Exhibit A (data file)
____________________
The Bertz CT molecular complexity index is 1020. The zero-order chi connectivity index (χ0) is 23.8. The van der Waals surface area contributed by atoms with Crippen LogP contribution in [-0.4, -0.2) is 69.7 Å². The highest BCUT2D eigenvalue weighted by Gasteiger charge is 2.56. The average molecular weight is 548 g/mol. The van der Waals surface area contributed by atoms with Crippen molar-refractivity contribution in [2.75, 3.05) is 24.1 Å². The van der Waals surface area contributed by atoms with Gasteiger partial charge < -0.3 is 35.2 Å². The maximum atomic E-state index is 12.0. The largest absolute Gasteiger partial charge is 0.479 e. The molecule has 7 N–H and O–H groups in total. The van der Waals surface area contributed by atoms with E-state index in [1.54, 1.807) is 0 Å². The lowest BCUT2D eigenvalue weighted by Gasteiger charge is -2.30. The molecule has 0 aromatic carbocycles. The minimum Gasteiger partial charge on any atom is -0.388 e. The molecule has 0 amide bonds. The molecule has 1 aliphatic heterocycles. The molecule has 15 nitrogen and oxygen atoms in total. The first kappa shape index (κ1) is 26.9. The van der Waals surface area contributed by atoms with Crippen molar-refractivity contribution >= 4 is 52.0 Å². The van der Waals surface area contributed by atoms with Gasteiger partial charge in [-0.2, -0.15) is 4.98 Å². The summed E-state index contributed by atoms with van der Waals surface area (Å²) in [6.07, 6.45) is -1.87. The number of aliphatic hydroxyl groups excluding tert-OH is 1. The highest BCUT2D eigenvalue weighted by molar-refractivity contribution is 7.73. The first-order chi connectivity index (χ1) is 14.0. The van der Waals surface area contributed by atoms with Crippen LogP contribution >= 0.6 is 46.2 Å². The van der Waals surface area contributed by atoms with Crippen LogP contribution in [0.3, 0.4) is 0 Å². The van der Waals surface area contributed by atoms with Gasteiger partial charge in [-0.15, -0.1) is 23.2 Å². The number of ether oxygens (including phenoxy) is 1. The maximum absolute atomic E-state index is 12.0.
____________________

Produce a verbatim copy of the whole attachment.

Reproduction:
The Bertz CT molecular complexity index is 1020. The zero-order chi connectivity index (χ0) is 23.8. The van der Waals surface area contributed by atoms with Crippen LogP contribution in [-0.4, -0.2) is 69.7 Å². The highest BCUT2D eigenvalue weighted by Gasteiger charge is 2.56. The average molecular weight is 548 g/mol. The van der Waals surface area contributed by atoms with Crippen molar-refractivity contribution in [2.75, 3.05) is 24.1 Å². The van der Waals surface area contributed by atoms with Gasteiger partial charge < -0.3 is 35.2 Å². The maximum atomic E-state index is 12.0. The largest absolute Gasteiger partial charge is 0.479 e. The molecule has 7 N–H and O–H groups in total. The van der Waals surface area contributed by atoms with E-state index in [1.54, 1.807) is 0 Å². The lowest BCUT2D eigenvalue weighted by Gasteiger charge is -2.30. The molecule has 0 aromatic carbocycles. The minimum Gasteiger partial charge on any atom is -0.388 e. The molecule has 0 amide bonds. The molecule has 1 aliphatic heterocycles. The molecule has 15 nitrogen and oxygen atoms in total. The first kappa shape index (κ1) is 26.9. The van der Waals surface area contributed by atoms with Crippen molar-refractivity contribution >= 4 is 52.0 Å². The van der Waals surface area contributed by atoms with Gasteiger partial charge in [-0.2, -0.15) is 4.98 Å². The summed E-state index contributed by atoms with van der Waals surface area (Å²) in [6.07, 6.45) is -1.87. The number of aliphatic hydroxyl groups excluding tert-OH is 1. The highest BCUT2D eigenvalue weighted by molar-refractivity contribution is 7.73. The first-order chi connectivity index (χ1) is 14.0. The van der Waals surface area contributed by atoms with Crippen LogP contribution >= 0.6 is 46.2 Å². The van der Waals surface area contributed by atoms with Crippen LogP contribution in [0.3, 0.4) is 0 Å². The van der Waals surface area contributed by atoms with Gasteiger partial charge in [-0.15, -0.1) is 23.2 Å². The number of ether oxygens (including phenoxy) is 1. The maximum absolute atomic E-state index is 12.0.